- Category: Volume 86 (Fall 2014 - Spring 2015)
- Published: 04 February 2015
Reality shows are considered lazy, thoughtless TV and are usually filled with a bunch of ordinary people with no special talents. Even if you don’t watch reality shows, or want to admit you watch, everyone knows what each of them are about and what type of impact they are putting on today’s society, but is that impact really as bad as we think? Does this so-called “true TV” send positive messages to their audience, or do they influence viewers to follow in their footsteps?
In 2009, MTV got permission to film the pregnancies from six different teenage girls for 16 and Pregnant in hopes that it would allow viewers to learn from these girls mistakes and to be careful. They wanted their viewers to see what a struggle being a teen mom can be and wanted teens to wait to start a family until they were self-established. MTV also created a spin off series called Teen Mom. Both of these shows followed real life teenage girls throughout their pregnancy and showed viewers what it was really like to have a child.
Sure, these reality shows infamously presented the audience with these teenage girls who became “famous” and got paid a ton of money just because they were teen moms, but studies showed that teen pregnancy rates dropped enormously since the premiere of 16 and Pregnant.
Both of these shows can be seen as “glamourizing” teen pregnancy, but statistics don’t lie. Shockingly, teenagers who watched these shows realized how much of a struggle being a teen mom really is.
According to a CNN writer, Jacque Wilson, “Between 1991 and 2008, the rate dropped steadily at an average of about 2.5 percent a year. In the past four years, it had dropped even more dramatically at a rate of about 7.5 percent per year.” The decreased rate changed in 2009, which is when both 16 and Pregnant and Teen Mom both premiered on MTV. Although parents may not like their children watching reality shows like 16 and Pregnant or Teen Mom, they may actually be sending a good message to their viewers.
In 2009, another reality show by MTV also premiered. Jersey Shore ran for six seasons and consisted of lots of hair gel, suntan lotion, skimpy clothes, hooking up, fighting, drinking, and of course, fist pumping, but did this show send a bad message to its viewers? Jersey Shore definitely was not a good role model show for teenagers to watch.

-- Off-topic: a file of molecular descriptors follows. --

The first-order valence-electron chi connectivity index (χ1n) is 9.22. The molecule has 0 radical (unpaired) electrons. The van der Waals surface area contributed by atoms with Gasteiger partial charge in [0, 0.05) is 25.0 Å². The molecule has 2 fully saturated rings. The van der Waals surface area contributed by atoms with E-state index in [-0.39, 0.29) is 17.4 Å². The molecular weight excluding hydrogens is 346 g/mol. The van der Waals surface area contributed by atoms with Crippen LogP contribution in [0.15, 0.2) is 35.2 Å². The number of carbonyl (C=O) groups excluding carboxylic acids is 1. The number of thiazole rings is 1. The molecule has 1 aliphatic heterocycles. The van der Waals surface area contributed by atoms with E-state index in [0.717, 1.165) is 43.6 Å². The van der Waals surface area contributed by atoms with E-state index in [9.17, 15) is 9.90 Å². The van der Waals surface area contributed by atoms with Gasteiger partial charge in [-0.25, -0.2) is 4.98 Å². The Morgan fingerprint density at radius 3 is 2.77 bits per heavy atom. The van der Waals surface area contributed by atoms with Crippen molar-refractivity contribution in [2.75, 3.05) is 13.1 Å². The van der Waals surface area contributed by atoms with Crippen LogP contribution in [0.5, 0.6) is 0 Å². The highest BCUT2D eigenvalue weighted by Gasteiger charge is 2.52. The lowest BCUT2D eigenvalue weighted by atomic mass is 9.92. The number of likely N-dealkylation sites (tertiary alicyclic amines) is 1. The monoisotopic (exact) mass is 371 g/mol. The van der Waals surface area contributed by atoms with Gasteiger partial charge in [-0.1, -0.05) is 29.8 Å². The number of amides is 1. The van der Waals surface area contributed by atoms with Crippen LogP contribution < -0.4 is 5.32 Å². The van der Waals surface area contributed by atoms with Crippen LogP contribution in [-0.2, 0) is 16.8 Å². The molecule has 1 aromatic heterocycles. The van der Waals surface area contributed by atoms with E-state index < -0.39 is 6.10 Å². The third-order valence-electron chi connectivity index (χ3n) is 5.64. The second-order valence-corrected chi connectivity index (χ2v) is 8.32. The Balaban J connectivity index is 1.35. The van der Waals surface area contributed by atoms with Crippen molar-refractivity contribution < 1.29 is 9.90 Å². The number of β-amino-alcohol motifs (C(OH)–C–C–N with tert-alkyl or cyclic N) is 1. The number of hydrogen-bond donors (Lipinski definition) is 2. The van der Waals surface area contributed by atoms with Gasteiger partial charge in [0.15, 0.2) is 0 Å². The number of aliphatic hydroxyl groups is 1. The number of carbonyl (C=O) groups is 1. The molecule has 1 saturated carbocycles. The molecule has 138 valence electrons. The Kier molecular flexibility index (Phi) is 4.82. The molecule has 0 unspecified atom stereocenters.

The cast drank and partied way more often than they should have, they had sex with people they did not even know, they threw a few punches thinking that would solve their problems, and these are not the messages that should be sent to young viewers.
The cast got paid to have sex, to fight, to drink, and to party. Sure, the teen moms of 16 and Pregnant and Teen Mom got paid as well, but they had to go through the struggles of pregnancy, giving birth, and some even being a single mother. Some of them did not get to finish school and their entire future is ruined because of bad choices. They made their mistakes and they sent out the message to their viewers to be careful and to make the right decisions in life. Jersey Shore on the other hand was full of drinking, partying, and having fun, and they are getting paid for it.
While 16 and Pregnant, Teen Mom and Jersey Shore have infamously been morally questioned by the media, to label all reality shows as “bad” is unfair.
Other popular reality shows like The Bachelor, Survivor, The Biggest Loser, Big Brother, and The Real Housewives can either send positive messages or distort our thoughts. It all depends on how you view it.
For example, The Bachelor might send out the message that there really is someone out there for everyone. On the other hand, it is also saying that anyone can fall in love in Paris or Rome.
Does Survivor send the message that if you put your mind to anything, you can accomplish it? Maybe it is just a bunch of idiots eating spiders for money.
The Real Housewives could make one woman want to marry rich and motivate another to be a success story on her own. And so on.
Again, it all depends on the outlook you have on reality shows. Some reality shows are simply just for pleasure or laughs while others are trying to send a wholesome message to their viewers.
One thing is for sure: reality shows are almost everyone’s guilty pleasure. While some of them send obviously appalling messages, it is all about perception. If you don’t read into them too much, not all of them are as bad as we think.